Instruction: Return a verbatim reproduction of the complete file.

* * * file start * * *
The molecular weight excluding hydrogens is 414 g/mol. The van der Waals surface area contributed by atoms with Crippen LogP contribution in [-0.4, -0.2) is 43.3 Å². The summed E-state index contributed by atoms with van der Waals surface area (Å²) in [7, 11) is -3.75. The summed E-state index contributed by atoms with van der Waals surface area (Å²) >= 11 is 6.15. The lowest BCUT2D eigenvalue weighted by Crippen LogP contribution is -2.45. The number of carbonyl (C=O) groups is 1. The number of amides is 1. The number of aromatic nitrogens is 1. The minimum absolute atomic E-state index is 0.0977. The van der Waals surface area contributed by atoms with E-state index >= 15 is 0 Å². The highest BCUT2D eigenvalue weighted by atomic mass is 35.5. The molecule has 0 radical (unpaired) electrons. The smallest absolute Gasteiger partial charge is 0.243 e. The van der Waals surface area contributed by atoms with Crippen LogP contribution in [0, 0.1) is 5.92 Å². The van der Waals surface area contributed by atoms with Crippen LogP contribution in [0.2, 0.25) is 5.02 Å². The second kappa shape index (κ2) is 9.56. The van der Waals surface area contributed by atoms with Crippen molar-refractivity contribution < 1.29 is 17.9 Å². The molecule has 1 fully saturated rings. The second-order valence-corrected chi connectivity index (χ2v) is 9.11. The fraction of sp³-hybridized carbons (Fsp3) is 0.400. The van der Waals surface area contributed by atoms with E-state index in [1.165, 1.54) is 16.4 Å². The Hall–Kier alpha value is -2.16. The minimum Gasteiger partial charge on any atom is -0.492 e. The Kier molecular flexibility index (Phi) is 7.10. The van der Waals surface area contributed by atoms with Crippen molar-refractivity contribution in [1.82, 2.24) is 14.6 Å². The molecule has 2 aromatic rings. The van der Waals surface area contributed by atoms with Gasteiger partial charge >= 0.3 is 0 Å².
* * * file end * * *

The molecular weight excluding hydrogens is 414 g/mol. The van der Waals surface area contributed by atoms with Crippen LogP contribution in [-0.4, -0.2) is 43.3 Å². The summed E-state index contributed by atoms with van der Waals surface area (Å²) in [7, 11) is -3.75. The summed E-state index contributed by atoms with van der Waals surface area (Å²) >= 11 is 6.15. The lowest BCUT2D eigenvalue weighted by Crippen LogP contribution is -2.45. The number of carbonyl (C=O) groups is 1. The number of amides is 1. The number of aromatic nitrogens is 1. The minimum absolute atomic E-state index is 0.0977. The van der Waals surface area contributed by atoms with E-state index >= 15 is 0 Å². The highest BCUT2D eigenvalue weighted by atomic mass is 35.5. The molecule has 0 radical (unpaired) electrons. The smallest absolute Gasteiger partial charge is 0.243 e. The van der Waals surface area contributed by atoms with Crippen LogP contribution in [0, 0.1) is 5.92 Å². The van der Waals surface area contributed by atoms with Crippen LogP contribution in [0.2, 0.25) is 5.02 Å². The second kappa shape index (κ2) is 9.56. The van der Waals surface area contributed by atoms with Crippen molar-refractivity contribution < 1.29 is 17.9 Å². The molecule has 1 fully saturated rings. The second-order valence-corrected chi connectivity index (χ2v) is 9.11. The fraction of sp³-hybridized carbons (Fsp3) is 0.400. The van der Waals surface area contributed by atoms with E-state index in [1.165, 1.54) is 16.4 Å². The Hall–Kier alpha value is -2.16. The minimum Gasteiger partial charge on any atom is -0.492 e. The Kier molecular flexibility index (Phi) is 7.10. The van der Waals surface area contributed by atoms with Crippen molar-refractivity contribution in [1.82, 2.24) is 14.6 Å². The molecule has 2 aromatic rings. The van der Waals surface area contributed by atoms with Gasteiger partial charge >= 0.3 is 0 Å².